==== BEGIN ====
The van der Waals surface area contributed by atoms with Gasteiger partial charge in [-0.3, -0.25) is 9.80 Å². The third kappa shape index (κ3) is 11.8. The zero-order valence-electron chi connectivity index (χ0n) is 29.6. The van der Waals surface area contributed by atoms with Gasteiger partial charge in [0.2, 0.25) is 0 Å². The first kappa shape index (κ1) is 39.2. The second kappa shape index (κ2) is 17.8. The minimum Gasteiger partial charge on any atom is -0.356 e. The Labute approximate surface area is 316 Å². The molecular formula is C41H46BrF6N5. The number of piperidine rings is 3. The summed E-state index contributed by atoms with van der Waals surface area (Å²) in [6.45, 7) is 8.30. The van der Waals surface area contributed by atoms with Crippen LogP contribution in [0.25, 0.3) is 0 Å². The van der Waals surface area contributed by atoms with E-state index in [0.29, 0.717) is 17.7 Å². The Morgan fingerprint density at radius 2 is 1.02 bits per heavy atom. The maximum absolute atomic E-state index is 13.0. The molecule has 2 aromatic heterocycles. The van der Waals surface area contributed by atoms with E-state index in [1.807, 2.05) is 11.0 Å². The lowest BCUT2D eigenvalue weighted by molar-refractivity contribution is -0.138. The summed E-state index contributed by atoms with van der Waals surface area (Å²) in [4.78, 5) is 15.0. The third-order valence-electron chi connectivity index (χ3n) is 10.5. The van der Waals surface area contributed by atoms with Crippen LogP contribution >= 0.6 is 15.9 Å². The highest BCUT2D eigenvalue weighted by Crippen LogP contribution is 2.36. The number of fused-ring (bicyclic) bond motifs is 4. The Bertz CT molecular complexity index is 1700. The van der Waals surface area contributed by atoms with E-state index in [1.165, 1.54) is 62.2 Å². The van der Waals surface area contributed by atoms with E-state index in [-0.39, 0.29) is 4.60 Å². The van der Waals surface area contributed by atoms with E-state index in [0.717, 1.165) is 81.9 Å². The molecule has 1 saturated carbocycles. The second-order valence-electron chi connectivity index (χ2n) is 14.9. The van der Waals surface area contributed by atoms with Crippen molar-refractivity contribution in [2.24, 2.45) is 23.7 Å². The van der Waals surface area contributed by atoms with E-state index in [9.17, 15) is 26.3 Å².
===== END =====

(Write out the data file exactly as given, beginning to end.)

The van der Waals surface area contributed by atoms with Gasteiger partial charge in [-0.3, -0.25) is 9.80 Å². The third kappa shape index (κ3) is 11.8. The zero-order valence-electron chi connectivity index (χ0n) is 29.6. The van der Waals surface area contributed by atoms with Gasteiger partial charge in [0.2, 0.25) is 0 Å². The first kappa shape index (κ1) is 39.2. The second kappa shape index (κ2) is 17.8. The minimum Gasteiger partial charge on any atom is -0.356 e. The Labute approximate surface area is 316 Å². The molecular formula is C41H46BrF6N5. The number of piperidine rings is 3. The summed E-state index contributed by atoms with van der Waals surface area (Å²) in [6.45, 7) is 8.30. The van der Waals surface area contributed by atoms with Crippen LogP contribution in [0.25, 0.3) is 0 Å². The van der Waals surface area contributed by atoms with E-state index in [0.29, 0.717) is 17.7 Å². The Morgan fingerprint density at radius 2 is 1.02 bits per heavy atom. The maximum absolute atomic E-state index is 13.0. The molecule has 2 aromatic heterocycles. The van der Waals surface area contributed by atoms with E-state index in [1.807, 2.05) is 11.0 Å². The lowest BCUT2D eigenvalue weighted by molar-refractivity contribution is -0.138. The summed E-state index contributed by atoms with van der Waals surface area (Å²) in [4.78, 5) is 15.0. The third-order valence-electron chi connectivity index (χ3n) is 10.5. The van der Waals surface area contributed by atoms with Crippen LogP contribution >= 0.6 is 15.9 Å². The highest BCUT2D eigenvalue weighted by Crippen LogP contribution is 2.36. The number of fused-ring (bicyclic) bond motifs is 4. The Bertz CT molecular complexity index is 1700. The van der Waals surface area contributed by atoms with E-state index in [1.165, 1.54) is 62.2 Å². The van der Waals surface area contributed by atoms with E-state index in [-0.39, 0.29) is 4.60 Å². The van der Waals surface area contributed by atoms with E-state index in [0.717, 1.165) is 81.9 Å². The molecule has 1 saturated carbocycles. The second-order valence-electron chi connectivity index (χ2n) is 14.9. The van der Waals surface area contributed by atoms with Crippen molar-refractivity contribution in [2.24, 2.45) is 23.7 Å². The van der Waals surface area contributed by atoms with E-state index in [9.17, 15) is 26.3 Å².